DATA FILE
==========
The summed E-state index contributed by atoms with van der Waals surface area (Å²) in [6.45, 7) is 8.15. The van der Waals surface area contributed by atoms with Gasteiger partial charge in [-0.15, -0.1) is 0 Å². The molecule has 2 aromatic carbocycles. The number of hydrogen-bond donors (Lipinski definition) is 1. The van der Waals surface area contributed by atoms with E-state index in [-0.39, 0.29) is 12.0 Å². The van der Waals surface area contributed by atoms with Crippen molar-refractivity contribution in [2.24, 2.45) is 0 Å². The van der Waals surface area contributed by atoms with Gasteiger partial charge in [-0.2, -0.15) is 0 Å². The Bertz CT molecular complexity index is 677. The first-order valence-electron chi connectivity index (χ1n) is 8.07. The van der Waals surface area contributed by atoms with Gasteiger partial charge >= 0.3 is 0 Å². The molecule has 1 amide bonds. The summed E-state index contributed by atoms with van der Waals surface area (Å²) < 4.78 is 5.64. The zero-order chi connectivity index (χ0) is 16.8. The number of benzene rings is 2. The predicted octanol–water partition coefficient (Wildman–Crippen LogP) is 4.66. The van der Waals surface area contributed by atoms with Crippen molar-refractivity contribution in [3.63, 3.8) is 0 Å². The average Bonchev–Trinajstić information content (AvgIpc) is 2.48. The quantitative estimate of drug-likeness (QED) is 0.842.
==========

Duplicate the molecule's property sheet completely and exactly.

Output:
The summed E-state index contributed by atoms with van der Waals surface area (Å²) in [6.45, 7) is 8.15. The van der Waals surface area contributed by atoms with Gasteiger partial charge in [-0.15, -0.1) is 0 Å². The molecule has 2 aromatic carbocycles. The number of hydrogen-bond donors (Lipinski definition) is 1. The van der Waals surface area contributed by atoms with E-state index in [-0.39, 0.29) is 12.0 Å². The van der Waals surface area contributed by atoms with Crippen molar-refractivity contribution in [2.24, 2.45) is 0 Å². The van der Waals surface area contributed by atoms with Gasteiger partial charge in [-0.2, -0.15) is 0 Å². The Bertz CT molecular complexity index is 677. The first-order valence-electron chi connectivity index (χ1n) is 8.07. The van der Waals surface area contributed by atoms with Gasteiger partial charge >= 0.3 is 0 Å². The molecule has 1 amide bonds. The summed E-state index contributed by atoms with van der Waals surface area (Å²) < 4.78 is 5.64. The zero-order chi connectivity index (χ0) is 16.8. The number of benzene rings is 2. The predicted octanol–water partition coefficient (Wildman–Crippen LogP) is 4.66. The van der Waals surface area contributed by atoms with Crippen molar-refractivity contribution in [3.63, 3.8) is 0 Å². The average Bonchev–Trinajstić information content (AvgIpc) is 2.48. The quantitative estimate of drug-likeness (QED) is 0.842.